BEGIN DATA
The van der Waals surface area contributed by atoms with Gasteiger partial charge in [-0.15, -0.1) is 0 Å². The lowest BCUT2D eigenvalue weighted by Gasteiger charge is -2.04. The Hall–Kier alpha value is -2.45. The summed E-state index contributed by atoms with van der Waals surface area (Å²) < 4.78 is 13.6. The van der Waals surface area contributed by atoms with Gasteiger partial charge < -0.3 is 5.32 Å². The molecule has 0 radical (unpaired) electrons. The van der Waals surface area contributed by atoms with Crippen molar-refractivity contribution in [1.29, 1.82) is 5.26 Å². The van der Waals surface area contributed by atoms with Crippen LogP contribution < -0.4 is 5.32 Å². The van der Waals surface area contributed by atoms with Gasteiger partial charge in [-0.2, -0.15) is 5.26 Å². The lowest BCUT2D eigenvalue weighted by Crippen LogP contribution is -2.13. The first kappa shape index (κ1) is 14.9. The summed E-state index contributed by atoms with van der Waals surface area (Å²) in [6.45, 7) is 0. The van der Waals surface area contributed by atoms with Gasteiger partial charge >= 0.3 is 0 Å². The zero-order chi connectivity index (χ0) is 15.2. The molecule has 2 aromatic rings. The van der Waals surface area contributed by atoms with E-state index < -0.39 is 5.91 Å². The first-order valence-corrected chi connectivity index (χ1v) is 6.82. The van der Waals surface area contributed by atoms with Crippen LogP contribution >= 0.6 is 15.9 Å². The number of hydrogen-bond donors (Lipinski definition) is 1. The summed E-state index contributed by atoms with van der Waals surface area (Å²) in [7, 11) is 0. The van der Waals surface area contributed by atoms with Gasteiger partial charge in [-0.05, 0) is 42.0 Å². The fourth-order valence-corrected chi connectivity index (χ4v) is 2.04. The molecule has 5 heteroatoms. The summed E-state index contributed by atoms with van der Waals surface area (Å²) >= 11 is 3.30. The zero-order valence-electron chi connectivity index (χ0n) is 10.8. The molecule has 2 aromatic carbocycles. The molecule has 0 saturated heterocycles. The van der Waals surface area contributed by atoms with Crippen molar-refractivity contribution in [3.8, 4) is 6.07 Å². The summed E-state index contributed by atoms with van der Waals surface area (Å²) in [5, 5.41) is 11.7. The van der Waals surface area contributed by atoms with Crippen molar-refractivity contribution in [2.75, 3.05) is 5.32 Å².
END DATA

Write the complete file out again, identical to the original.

The van der Waals surface area contributed by atoms with Gasteiger partial charge in [-0.15, -0.1) is 0 Å². The lowest BCUT2D eigenvalue weighted by Gasteiger charge is -2.04. The Hall–Kier alpha value is -2.45. The summed E-state index contributed by atoms with van der Waals surface area (Å²) < 4.78 is 13.6. The van der Waals surface area contributed by atoms with Gasteiger partial charge < -0.3 is 5.32 Å². The molecule has 0 radical (unpaired) electrons. The van der Waals surface area contributed by atoms with Crippen molar-refractivity contribution in [1.29, 1.82) is 5.26 Å². The van der Waals surface area contributed by atoms with Crippen LogP contribution < -0.4 is 5.32 Å². The van der Waals surface area contributed by atoms with Gasteiger partial charge in [-0.2, -0.15) is 5.26 Å². The lowest BCUT2D eigenvalue weighted by Crippen LogP contribution is -2.13. The first kappa shape index (κ1) is 14.9. The summed E-state index contributed by atoms with van der Waals surface area (Å²) in [6.45, 7) is 0. The van der Waals surface area contributed by atoms with Gasteiger partial charge >= 0.3 is 0 Å². The zero-order chi connectivity index (χ0) is 15.2. The molecule has 2 aromatic rings. The van der Waals surface area contributed by atoms with E-state index < -0.39 is 5.91 Å². The first-order valence-corrected chi connectivity index (χ1v) is 6.82. The van der Waals surface area contributed by atoms with Crippen LogP contribution >= 0.6 is 15.9 Å². The number of hydrogen-bond donors (Lipinski definition) is 1. The summed E-state index contributed by atoms with van der Waals surface area (Å²) in [7, 11) is 0. The van der Waals surface area contributed by atoms with Gasteiger partial charge in [-0.05, 0) is 42.0 Å². The fourth-order valence-corrected chi connectivity index (χ4v) is 2.04. The molecule has 5 heteroatoms. The summed E-state index contributed by atoms with van der Waals surface area (Å²) >= 11 is 3.30. The zero-order valence-electron chi connectivity index (χ0n) is 10.8. The molecule has 2 aromatic carbocycles. The molecule has 0 saturated heterocycles. The van der Waals surface area contributed by atoms with Crippen molar-refractivity contribution in [3.8, 4) is 6.07 Å². The summed E-state index contributed by atoms with van der Waals surface area (Å²) in [5, 5.41) is 11.7. The van der Waals surface area contributed by atoms with Crippen molar-refractivity contribution in [2.75, 3.05) is 5.32 Å².